Movie Review: The Shallows

In the 41 years since Jaws took the movie industry by storm, countless filmmakers have tried to replicate its success to some degree. Most of the entries have ended up being so bad they’re bad, especially the countless amount of ones you can find these days on the SyFy channel. Shark movies have loads of potential to be entertaining but a lot of the time they’re squandered by being so stupid to the point that they’re cartoons in how threatening they are. Thankfully, some of what the old school entertainment shark movies can offer is featured in the newest survival thriller, The Shallows.

In a 127 Hours-esque set-up, Blake Lively plays Nancy Adams, a medical student that travels to surf at a secret beach her late mother use to spend time at. She joins two locals out on the waves and soaks up the paradise the beach has to offer. After taking a break to FaceTime her little sister and father, she returns to the ocean to catch one more wave. Once headed back to shore, her board is bumped by a great white shark that manages to lay a hefty bite into her left leg. Nancy manages to swim her way over to an isolated rock and is then left all alone when she witnesses the locals leaving the beach. Throughout the rest of the movie she has to use her wits and medical knowledge to get back to the beach without the shark ultimately killing her.

The Shallows is as simple as survival movies get, where it’s nothing more than woman vs. shark. Knowing that the movie is striving for nothing more than B-movie thrills, it makes sense why Blake Lively was the ideal choice to play the lead. Last year’s The Age of Adaline showed a glimmer of her potential as a competent leading actress, and she builds upon it in this movie. She portrays an effective juxtaposition of being just as strong-willed as she is vulnerable in the face of danger, although it is once downplayed when her character makes the dumb decision of trying to signal for help from a drunk local passed out on the beach. Her onscreen charisma, however, is overshadowed by the great white lurking in the ocean below, which although rendered completely in CGI form, is surprisingly realistic in its design. Toward the end there are some shots of it that make it look fairly phony and while it hurts the tone of the climax, it’s otherwise fittingly menacing in its appearance.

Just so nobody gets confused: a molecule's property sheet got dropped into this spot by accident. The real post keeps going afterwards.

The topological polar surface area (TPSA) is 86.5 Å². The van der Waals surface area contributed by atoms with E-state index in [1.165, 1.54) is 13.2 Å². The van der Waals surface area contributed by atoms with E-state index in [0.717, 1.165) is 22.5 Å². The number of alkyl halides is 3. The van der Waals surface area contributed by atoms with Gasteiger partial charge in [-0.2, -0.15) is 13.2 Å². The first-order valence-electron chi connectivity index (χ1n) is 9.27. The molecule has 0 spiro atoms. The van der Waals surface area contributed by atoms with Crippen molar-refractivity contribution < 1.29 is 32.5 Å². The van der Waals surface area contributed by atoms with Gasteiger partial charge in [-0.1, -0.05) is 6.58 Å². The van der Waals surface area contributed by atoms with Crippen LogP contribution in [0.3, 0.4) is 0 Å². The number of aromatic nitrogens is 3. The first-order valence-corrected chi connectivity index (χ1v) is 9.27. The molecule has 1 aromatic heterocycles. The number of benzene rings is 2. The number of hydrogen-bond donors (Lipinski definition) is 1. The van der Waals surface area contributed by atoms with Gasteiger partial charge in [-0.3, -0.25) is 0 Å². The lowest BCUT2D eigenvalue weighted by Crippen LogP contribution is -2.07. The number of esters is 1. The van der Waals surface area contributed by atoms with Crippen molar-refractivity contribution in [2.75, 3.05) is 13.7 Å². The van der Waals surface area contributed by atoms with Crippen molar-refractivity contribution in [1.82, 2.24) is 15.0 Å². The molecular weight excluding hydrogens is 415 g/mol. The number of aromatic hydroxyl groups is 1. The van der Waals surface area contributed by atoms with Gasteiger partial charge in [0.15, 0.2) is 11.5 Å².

Outside of Blake Lively’s performance and the shark action, the rest of the movie is as hollow as one could expect. Screenwriter Anthony Jaswinski liberally borrows plot elements from 127 Hours multiple times and doesn’t make an attempt to do it in a subtle manner. In addition, the surfing sequences while well shot, are edited like an entirely different movie that’s similar to that of a dubstep music video. Lastly, director Jaume Collet-Sera uses slow motion at completely unnecessary moments, most notably in the beginning when Lively makes her way to the ocean to start catching waves.

I know that it sounds dumb to read deep into a movie of this kind but I’ll admit that I did get some decent entertainment out of The Shallows. Had the pacing been better along with a few tweaks in the writing, I would rate this higher than I am. Nonetheless it’s refreshing to see a shark movie that’s simple by design and doesn’t dive deep into the over-the-top, SyFy channel territory. Collet-Sera’s filmography is composed entirely of disposable thrillers (Orphan, Unknown, Run All Night), so if you’re looking for a fun, one-time watch in theaters, The Shallows will likely satisfy your craving.


Tyler Christian is a 23 year old graduate of UC Irvine with a BA in Film & Media Studies. After viewing a double feature of Pulp Fiction and Scarface in his early teens, film became his biggest passion. He has had a number of film-related ventures over the last couple years, including making several appearances on The Rotten Tomatoes Show, doing movie reviews on Youtube under the account “CaliCriticReviews,” and editing the Arts & Entertainment section of his college newspaper for two years. When he gets a break from his digital media day job, he's prime for catching up on the latest and greatest in film and television. Also if you ever happen to meet him in person, prepare in advance for the onslaught of sarcasm and bad puns.